For trips that are several hours long, you may want to consider bringing along pet food. Otherwise for short trips you may want to skip the kibble. Eating in a cramped vehicle can upset your pet’s stomach. This is especially true if you have a dog who gets carsick. Also, some pets won’t eat in the car. If you feed your dog in the car, watch it for signs of distress, and make sure you stop to let it go to the bathroom after its meal.

Plastic Bags

Pet-Dog-Plastic-Bag.jpg

Speaking of going to the bathroom, it’s important that you stop about every hours and walk your dog.If there’s a mess to clean up, the workers at a rest area or gas station will be very grateful if you pick it up. You can buy small bags in the pet section of any store or use plastic shopping bags.

Leash

Pet-Cat-Leash.jpg

You must leash your dog outside the car. Some rest areas have leash laws. Even if you stop someplace where leashes aren’t required, you should still leash your pet. The best-behaved animal can act out when in a new place, or when it’s under stress. Since many road trips follow large highways and interstates, you don’t want your dog to dash into traffic or run off. Also, if you leave your pet in the car, remove their leash (so it doesn’t hang them up in the car).

Toys

Pet-Puppy-Toys.jpg

If you’re driving with a puppy or active pet, bring toys it keep it entertained. A teething puppy without a toy may decide to knaw on your upholstery. Just like you enjoy your favorite music or snacks on the road, your dog would love a familiar toy, blanket and some treats to help them feel more at home. If your pet will be stressed in the car, bring its favorite toy. Just be sure not to lose it!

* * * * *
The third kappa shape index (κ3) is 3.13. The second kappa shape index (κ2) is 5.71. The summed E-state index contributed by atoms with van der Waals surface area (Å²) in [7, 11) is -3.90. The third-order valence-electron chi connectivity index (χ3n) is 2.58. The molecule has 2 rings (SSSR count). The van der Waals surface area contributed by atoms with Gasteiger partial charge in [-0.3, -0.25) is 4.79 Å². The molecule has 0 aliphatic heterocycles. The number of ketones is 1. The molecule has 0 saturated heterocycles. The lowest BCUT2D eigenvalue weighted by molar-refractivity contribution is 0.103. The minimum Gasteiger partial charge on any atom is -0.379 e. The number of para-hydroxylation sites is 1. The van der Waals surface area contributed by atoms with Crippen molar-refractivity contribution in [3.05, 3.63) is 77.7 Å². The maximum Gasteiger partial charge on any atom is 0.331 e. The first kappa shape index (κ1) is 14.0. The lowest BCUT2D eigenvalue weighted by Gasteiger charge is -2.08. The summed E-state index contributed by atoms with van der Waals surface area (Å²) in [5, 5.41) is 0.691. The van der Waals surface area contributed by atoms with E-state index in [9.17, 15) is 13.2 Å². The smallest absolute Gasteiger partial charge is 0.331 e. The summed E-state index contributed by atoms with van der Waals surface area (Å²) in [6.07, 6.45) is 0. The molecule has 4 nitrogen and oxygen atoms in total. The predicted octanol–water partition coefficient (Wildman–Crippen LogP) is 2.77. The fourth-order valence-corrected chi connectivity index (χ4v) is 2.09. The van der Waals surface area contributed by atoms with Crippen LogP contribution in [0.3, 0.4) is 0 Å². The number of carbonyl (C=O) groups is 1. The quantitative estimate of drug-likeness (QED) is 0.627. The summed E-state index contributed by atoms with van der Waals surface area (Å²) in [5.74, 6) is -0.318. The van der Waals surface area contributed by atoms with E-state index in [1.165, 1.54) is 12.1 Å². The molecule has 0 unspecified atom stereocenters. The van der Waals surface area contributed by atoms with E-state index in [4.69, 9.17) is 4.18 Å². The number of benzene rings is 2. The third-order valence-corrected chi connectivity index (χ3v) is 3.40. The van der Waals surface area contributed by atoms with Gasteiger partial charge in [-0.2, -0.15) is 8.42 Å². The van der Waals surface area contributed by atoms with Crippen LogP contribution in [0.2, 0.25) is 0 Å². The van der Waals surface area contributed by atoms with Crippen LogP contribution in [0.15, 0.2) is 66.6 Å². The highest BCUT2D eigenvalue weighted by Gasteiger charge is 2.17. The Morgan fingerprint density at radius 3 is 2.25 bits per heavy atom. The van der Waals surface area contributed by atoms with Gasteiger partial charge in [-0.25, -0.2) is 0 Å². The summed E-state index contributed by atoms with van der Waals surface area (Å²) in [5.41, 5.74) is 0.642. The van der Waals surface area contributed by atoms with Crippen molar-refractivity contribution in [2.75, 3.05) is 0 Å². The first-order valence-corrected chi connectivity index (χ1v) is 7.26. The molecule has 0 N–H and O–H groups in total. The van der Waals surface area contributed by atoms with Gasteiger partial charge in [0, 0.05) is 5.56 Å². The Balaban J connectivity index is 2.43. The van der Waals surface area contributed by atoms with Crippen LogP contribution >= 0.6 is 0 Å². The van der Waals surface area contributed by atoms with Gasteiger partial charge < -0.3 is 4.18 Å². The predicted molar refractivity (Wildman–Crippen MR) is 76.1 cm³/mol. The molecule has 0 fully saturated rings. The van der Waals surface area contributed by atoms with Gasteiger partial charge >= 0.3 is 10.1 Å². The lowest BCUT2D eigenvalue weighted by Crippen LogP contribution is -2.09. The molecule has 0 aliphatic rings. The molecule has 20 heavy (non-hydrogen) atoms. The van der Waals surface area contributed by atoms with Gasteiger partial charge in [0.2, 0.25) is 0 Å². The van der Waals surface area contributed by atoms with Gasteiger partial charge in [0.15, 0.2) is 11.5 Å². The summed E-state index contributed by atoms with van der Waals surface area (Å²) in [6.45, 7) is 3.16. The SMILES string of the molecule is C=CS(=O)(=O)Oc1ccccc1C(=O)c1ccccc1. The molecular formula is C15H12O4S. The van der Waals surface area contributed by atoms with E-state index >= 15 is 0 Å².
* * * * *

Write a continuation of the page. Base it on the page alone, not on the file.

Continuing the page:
Blankets

Pet-Kitten-Blanket.jpg

Your pet may want some extra comfort when lying down, especially if it’s are going to be on the floor. You also may have a small animal who will get cold, especially in the winter. If you cover your dog up, you will need to watch that they don’t get too hot. A blanket can also help your human passengers. If you have a dog who likes to sit in a peoples’ laps, putting a blanket over the passengers’ legs for more comfort and protect from scratches. Use a blanket that you don’t mind if it smells you’re your or is covered with pet hair.

All of these tips can make for a more fun, comfortable and safe ride for you and your pet.

Ways to Make Your Pet Comfortable

Besides blankets and toys, there are some things you can do so your pet will be nice and comfy.

Give Them Plenty of Room

Pet-Dog-Travel-Car.jpg

No matter how small they are, your pet needs plenty of space. Obviously, when traveling with a bigger pet, such as a large dog, you will need to provide more room. Whether they’re sitting on a seat in your car or in a crate, your pet should at least be able to stand up and turn in a circle. The more space the better, particularly on longer trips.

A van or an SUV can be perfect for road trips with pets, especially if the seats fold down. If you have a big animal, use a vehicle that has enough room for them. Avoid placing pets in the beds of trucks. Uncrated pets can easily jump out into oncoming traffic. Even if you have a crate in the truck bed, your pet is exposed to the elements and you can’t watch them closely. Only put your pet in a truck bed if you’re taking a short trip at a low speed.